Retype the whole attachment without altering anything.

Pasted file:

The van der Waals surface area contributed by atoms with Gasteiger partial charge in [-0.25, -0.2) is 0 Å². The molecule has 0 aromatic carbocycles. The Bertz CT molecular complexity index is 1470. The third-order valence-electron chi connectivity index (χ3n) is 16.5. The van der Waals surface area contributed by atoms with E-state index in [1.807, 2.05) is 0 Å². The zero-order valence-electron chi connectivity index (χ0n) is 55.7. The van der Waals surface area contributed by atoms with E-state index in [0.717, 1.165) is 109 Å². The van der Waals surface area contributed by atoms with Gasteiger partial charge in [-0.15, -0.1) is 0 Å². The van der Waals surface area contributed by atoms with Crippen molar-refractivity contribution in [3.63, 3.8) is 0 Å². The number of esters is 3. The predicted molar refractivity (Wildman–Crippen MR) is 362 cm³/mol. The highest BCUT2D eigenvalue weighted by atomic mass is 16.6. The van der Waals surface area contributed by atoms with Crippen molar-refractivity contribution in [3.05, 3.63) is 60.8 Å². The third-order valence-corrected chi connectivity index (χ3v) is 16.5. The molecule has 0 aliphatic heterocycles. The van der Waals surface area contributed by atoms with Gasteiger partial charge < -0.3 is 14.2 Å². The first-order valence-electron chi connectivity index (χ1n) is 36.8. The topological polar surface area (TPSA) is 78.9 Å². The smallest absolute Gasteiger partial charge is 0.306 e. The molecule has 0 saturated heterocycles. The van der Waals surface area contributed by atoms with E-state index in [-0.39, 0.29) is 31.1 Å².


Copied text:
The van der Waals surface area contributed by atoms with Gasteiger partial charge in [-0.25, -0.2) is 0 Å². The molecule has 0 aromatic carbocycles. The Bertz CT molecular complexity index is 1470. The third-order valence-electron chi connectivity index (χ3n) is 16.5. The van der Waals surface area contributed by atoms with E-state index in [1.807, 2.05) is 0 Å². The zero-order valence-electron chi connectivity index (χ0n) is 55.7. The van der Waals surface area contributed by atoms with E-state index in [0.717, 1.165) is 109 Å². The van der Waals surface area contributed by atoms with Gasteiger partial charge in [-0.15, -0.1) is 0 Å². The van der Waals surface area contributed by atoms with Crippen molar-refractivity contribution in [3.63, 3.8) is 0 Å². The number of esters is 3. The predicted molar refractivity (Wildman–Crippen MR) is 362 cm³/mol. The highest BCUT2D eigenvalue weighted by atomic mass is 16.6. The van der Waals surface area contributed by atoms with Crippen molar-refractivity contribution in [3.05, 3.63) is 60.8 Å². The third-order valence-corrected chi connectivity index (χ3v) is 16.5. The molecule has 0 aliphatic heterocycles. The van der Waals surface area contributed by atoms with Gasteiger partial charge < -0.3 is 14.2 Å². The first-order valence-electron chi connectivity index (χ1n) is 36.8. The topological polar surface area (TPSA) is 78.9 Å². The smallest absolute Gasteiger partial charge is 0.306 e. The molecule has 0 saturated heterocycles. The van der Waals surface area contributed by atoms with E-state index in [-0.39, 0.29) is 31.1 Å².